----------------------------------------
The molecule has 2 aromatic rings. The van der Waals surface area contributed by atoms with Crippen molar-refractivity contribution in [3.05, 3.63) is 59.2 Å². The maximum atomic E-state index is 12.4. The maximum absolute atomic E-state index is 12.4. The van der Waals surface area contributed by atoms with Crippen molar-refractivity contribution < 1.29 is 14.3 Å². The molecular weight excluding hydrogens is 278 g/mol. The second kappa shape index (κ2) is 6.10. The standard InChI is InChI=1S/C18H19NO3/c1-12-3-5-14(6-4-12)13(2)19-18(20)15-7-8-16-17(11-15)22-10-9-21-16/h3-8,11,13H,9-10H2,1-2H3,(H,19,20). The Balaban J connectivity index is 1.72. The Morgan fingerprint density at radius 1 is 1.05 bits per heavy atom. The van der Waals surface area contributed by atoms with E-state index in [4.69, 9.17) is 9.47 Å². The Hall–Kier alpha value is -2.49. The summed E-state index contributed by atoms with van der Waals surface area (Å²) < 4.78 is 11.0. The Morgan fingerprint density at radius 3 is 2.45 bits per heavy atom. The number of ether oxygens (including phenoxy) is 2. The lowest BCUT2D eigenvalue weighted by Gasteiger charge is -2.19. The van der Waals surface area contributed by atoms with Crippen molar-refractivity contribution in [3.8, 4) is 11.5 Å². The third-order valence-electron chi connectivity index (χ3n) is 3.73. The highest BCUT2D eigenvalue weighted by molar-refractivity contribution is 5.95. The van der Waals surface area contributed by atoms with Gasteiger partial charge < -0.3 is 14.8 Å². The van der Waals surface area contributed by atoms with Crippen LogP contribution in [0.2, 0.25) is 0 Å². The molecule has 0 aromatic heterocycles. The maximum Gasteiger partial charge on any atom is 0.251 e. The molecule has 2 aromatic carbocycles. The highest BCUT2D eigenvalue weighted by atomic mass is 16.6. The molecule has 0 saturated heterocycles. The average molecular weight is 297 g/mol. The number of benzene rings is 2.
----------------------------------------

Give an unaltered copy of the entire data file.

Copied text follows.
The molecule has 2 aromatic rings. The van der Waals surface area contributed by atoms with Crippen molar-refractivity contribution in [3.05, 3.63) is 59.2 Å². The maximum atomic E-state index is 12.4. The maximum absolute atomic E-state index is 12.4. The van der Waals surface area contributed by atoms with Crippen molar-refractivity contribution < 1.29 is 14.3 Å². The molecular weight excluding hydrogens is 278 g/mol. The second kappa shape index (κ2) is 6.10. The standard InChI is InChI=1S/C18H19NO3/c1-12-3-5-14(6-4-12)13(2)19-18(20)15-7-8-16-17(11-15)22-10-9-21-16/h3-8,11,13H,9-10H2,1-2H3,(H,19,20). The Balaban J connectivity index is 1.72. The Morgan fingerprint density at radius 1 is 1.05 bits per heavy atom. The van der Waals surface area contributed by atoms with E-state index in [4.69, 9.17) is 9.47 Å². The Hall–Kier alpha value is -2.49. The summed E-state index contributed by atoms with van der Waals surface area (Å²) < 4.78 is 11.0. The Morgan fingerprint density at radius 3 is 2.45 bits per heavy atom. The number of ether oxygens (including phenoxy) is 2. The lowest BCUT2D eigenvalue weighted by Gasteiger charge is -2.19. The van der Waals surface area contributed by atoms with Crippen molar-refractivity contribution in [3.8, 4) is 11.5 Å². The third-order valence-electron chi connectivity index (χ3n) is 3.73. The highest BCUT2D eigenvalue weighted by molar-refractivity contribution is 5.95. The van der Waals surface area contributed by atoms with Gasteiger partial charge < -0.3 is 14.8 Å². The van der Waals surface area contributed by atoms with Crippen LogP contribution in [0.2, 0.25) is 0 Å². The molecule has 0 aromatic heterocycles. The maximum Gasteiger partial charge on any atom is 0.251 e. The molecule has 2 aromatic carbocycles. The highest BCUT2D eigenvalue weighted by atomic mass is 16.6. The molecule has 0 saturated heterocycles. The average molecular weight is 297 g/mol. The number of benzene rings is 2.